10. Stretch after running

    It’s a good practice to stretch after running because it keeps your body flexible. Watch this short video on which stretches to do after running.

    If you follow the ten points above, you will become a runner – without feeling like a failure. Remember that you can start running at any age. Bob Hayes took up running when he was 60. After a little while, he decided to enter a 5km fun-run and his son gave him his first pair of trainers. He said afterwards, “I wasn’t feeling as fit as I would have liked to. Perhaps age is catching up on me?” Yeah, right!

    Fast forward 20 years…
    At age 80, Bob completed his tenth 50-mile ultra-marathon in Montana and has made running history. He said afterwards:

    “I’m in the best shape of my life.”

    If you follow these 10 tips, you will get into the swing of running. Soon you will feel your body tone up and slim down in response to the exercise. Best of all, you’ll begin to feel confident, healthy, and attractive.

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    1 3 Techniques for Setting Priorities Effectively 2 How to Master the Art of Prioritization 3 How to Stay Motivated and Reach Your Big Goals in Life 4 How to Stop Procrastinating: 11 Practical Ways for Procrastinators 5 11 Reasons Why You Aren’t Getting Results

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    Last Updated on July 8, 2020

    3 Techniques for Setting Priorities Effectively

    3 Techniques for Setting Priorities Effectively

    It is easy, in the onrush of life, to become a reactor – to respond to everything that comes up, the moment it comes up, and give it your undivided attention until the next thing comes up.

    This is, of course, a recipe for madness. The feeling of loss of control over what you do and when is enough to drive you over the edge, and if that doesn’t get you, the wreckage of unfinished projects you leave in your wake will surely catch up with you.

    Having an inbox and processing it in a systematic way can help you gain back some of that control. But once you’ve processed out your inbox and listed all the tasks you need to get cracking on, you still have to figure out what to do the very next instant. On which of those tasks will your time best be spent, and which ones can wait?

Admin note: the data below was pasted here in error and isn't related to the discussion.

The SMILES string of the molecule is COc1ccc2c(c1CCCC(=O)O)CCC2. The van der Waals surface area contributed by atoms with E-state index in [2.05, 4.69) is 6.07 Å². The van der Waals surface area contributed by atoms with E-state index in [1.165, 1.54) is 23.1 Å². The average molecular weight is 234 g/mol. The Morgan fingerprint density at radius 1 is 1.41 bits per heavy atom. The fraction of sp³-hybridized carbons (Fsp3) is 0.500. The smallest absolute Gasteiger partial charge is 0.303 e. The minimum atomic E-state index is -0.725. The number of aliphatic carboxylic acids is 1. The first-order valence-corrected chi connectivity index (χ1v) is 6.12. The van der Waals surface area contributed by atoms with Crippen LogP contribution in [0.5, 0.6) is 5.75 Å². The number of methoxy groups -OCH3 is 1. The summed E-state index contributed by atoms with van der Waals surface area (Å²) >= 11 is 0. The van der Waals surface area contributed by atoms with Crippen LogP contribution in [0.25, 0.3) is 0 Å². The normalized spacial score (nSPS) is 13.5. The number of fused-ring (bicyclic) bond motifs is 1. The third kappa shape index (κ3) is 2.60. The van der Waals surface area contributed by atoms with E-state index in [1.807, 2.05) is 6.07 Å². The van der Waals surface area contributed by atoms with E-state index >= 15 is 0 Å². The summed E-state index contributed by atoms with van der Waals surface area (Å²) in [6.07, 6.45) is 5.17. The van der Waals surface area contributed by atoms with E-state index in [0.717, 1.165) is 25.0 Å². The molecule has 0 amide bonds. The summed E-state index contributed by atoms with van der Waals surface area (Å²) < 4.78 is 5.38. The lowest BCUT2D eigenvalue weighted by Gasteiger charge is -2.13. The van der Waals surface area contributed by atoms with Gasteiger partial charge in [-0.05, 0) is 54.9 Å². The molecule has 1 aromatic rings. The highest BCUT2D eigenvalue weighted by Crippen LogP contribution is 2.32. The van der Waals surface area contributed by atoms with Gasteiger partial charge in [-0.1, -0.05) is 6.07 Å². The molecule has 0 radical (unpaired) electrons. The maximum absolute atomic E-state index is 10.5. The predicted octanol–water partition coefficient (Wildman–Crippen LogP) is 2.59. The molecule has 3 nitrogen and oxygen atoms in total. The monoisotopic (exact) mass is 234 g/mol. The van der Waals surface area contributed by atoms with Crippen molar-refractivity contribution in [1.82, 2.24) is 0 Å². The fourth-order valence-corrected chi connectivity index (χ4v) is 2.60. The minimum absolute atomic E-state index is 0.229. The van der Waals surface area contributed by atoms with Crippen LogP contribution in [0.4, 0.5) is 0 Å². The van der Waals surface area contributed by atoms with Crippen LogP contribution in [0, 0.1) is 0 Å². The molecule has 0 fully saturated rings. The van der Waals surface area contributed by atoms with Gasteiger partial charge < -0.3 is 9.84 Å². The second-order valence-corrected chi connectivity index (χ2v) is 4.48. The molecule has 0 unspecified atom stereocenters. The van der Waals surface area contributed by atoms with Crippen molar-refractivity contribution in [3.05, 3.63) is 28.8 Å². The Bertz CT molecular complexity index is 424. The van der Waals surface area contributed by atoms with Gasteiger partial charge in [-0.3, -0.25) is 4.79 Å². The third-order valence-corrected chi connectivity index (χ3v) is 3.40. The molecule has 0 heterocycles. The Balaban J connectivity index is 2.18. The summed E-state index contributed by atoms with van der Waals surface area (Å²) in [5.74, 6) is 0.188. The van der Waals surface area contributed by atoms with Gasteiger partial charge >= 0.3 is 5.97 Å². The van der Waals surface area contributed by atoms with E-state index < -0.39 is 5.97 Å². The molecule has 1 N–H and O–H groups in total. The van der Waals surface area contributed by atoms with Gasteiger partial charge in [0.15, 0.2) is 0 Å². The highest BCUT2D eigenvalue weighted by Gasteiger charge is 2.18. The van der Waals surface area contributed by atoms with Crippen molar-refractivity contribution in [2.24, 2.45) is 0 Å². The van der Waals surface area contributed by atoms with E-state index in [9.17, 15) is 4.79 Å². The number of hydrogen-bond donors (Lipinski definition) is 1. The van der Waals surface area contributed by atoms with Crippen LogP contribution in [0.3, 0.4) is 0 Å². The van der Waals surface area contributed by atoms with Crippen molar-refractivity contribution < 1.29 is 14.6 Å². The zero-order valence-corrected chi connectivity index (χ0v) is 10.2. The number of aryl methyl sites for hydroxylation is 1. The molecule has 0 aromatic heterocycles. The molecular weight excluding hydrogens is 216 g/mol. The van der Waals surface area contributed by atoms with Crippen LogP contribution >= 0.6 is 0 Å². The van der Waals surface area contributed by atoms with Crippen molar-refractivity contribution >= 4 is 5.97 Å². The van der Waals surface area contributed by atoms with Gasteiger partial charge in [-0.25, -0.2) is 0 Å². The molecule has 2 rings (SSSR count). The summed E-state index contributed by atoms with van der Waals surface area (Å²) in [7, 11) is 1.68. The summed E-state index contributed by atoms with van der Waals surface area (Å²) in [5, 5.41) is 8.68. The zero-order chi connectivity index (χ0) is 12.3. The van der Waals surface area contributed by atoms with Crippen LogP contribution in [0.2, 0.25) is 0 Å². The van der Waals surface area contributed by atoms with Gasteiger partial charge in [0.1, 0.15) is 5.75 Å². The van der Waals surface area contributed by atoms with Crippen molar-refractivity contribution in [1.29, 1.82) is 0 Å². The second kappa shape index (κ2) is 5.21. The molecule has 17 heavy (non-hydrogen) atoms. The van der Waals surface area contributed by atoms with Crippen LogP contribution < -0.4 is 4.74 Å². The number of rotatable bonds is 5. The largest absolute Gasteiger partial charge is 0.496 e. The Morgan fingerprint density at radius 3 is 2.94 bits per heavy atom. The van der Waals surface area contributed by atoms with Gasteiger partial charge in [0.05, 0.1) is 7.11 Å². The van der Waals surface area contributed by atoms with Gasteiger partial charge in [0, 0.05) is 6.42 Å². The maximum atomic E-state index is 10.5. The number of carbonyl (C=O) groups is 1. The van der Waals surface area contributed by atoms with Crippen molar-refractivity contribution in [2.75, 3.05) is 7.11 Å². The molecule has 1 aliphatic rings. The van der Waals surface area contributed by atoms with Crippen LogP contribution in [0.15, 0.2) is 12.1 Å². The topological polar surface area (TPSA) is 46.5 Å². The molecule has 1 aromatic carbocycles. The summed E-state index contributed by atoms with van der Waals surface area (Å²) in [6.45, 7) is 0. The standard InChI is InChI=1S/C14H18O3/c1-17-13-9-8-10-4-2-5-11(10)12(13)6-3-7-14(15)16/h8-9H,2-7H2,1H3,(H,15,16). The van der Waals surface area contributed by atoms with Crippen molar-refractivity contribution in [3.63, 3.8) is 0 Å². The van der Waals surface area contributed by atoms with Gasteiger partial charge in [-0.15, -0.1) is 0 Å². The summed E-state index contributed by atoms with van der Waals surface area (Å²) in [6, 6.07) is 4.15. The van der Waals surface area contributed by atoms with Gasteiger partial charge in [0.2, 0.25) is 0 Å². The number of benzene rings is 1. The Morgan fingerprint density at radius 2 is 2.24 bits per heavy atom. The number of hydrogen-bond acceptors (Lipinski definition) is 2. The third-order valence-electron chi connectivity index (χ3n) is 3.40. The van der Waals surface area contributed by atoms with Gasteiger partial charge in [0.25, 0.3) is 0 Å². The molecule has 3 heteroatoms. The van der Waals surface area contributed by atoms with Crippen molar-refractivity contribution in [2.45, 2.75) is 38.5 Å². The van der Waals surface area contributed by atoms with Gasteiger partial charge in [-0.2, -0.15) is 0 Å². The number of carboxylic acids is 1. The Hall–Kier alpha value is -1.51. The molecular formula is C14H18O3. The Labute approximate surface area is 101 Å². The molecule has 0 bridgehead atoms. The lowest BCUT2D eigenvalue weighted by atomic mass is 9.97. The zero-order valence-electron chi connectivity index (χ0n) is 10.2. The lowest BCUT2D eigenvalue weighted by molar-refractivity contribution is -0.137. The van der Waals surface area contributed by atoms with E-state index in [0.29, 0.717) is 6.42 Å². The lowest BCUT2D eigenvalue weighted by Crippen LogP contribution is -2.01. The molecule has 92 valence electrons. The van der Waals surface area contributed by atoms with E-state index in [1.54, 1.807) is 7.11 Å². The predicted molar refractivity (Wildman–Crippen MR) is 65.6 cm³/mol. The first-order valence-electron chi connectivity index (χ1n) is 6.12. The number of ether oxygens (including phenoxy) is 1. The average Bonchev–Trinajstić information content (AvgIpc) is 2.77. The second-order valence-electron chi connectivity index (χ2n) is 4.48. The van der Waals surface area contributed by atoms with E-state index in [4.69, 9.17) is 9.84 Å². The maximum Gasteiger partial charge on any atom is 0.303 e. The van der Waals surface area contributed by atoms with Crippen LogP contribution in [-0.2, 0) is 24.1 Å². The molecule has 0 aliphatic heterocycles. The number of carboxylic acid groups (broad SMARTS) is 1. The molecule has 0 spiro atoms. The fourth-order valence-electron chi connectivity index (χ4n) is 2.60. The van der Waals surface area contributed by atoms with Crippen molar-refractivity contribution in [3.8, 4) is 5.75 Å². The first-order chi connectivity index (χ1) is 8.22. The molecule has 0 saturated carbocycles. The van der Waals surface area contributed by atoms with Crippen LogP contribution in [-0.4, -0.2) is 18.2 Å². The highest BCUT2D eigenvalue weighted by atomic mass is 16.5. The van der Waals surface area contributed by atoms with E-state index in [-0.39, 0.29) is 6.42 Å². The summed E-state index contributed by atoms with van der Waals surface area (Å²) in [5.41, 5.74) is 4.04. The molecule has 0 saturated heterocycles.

When we don’t set priorities, we tend to follow the path of least resistance. (And following the path of least resistance, as the late, great Utah Phillips reminded us, is what makes the river crooked!) That is, we’ll pick and sort through the things we need to do and work on the easiest ones – leaving the more difficult and less fun tasks for a “later” that, in many cases, never comes – or, worse, comes just before the action needs to be finished, throwing us into a whirlwind of activity, stress, and regret.

    This is why setting priorities is so important.

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    3 Effective Approaches to Set Priorities

    There are three basic approaches to setting priorities, each of which probably suits different kinds of personalities. The first is for procrastinators, people who put off unpleasant tasks. The second is for people who thrive on accomplishment, who need a stream of small victories to get through the day. And the third is for the more analytic types, who need to know that they’re working on the objectively most important thing possible at this moment. In order, then, they are:

    1. Eat a Frog

    There’s an old saying to the effect that if you wake up in the morning and eat a live frog, you can go through the day knowing that the worst thing that can possibly happen to you that day has already passed. In other words, the day can only get better!

    Popularized in Brian Tracy’s book Eat That Frog!, the idea here is that you tackle the biggest, hardest, and least appealing task first thing every day, so you can move through the rest of the day knowing that the worst has already passed.

    When you’ve got a fat old frog on your plate, you’ve really got to knuckle down. Another old saying says that when you’ve got to eat a frog, don’t spend too much time looking at it! It pays to keep this in mind if you’re the kind of person that procrastinates by “planning your attack” and “psyching yourself up” for half the day. Just open wide and chomp that frog, buddy! Otherwise, you’ll almost surely talk yourself out of doing anything at all.

    2. Move Big Rocks

    Maybe you’re not a procrastinator so much as a fiddler, someone who fills her or his time fussing over little tasks. You’re busy busy busy all the time, but somehow, nothing important ever seems to get done.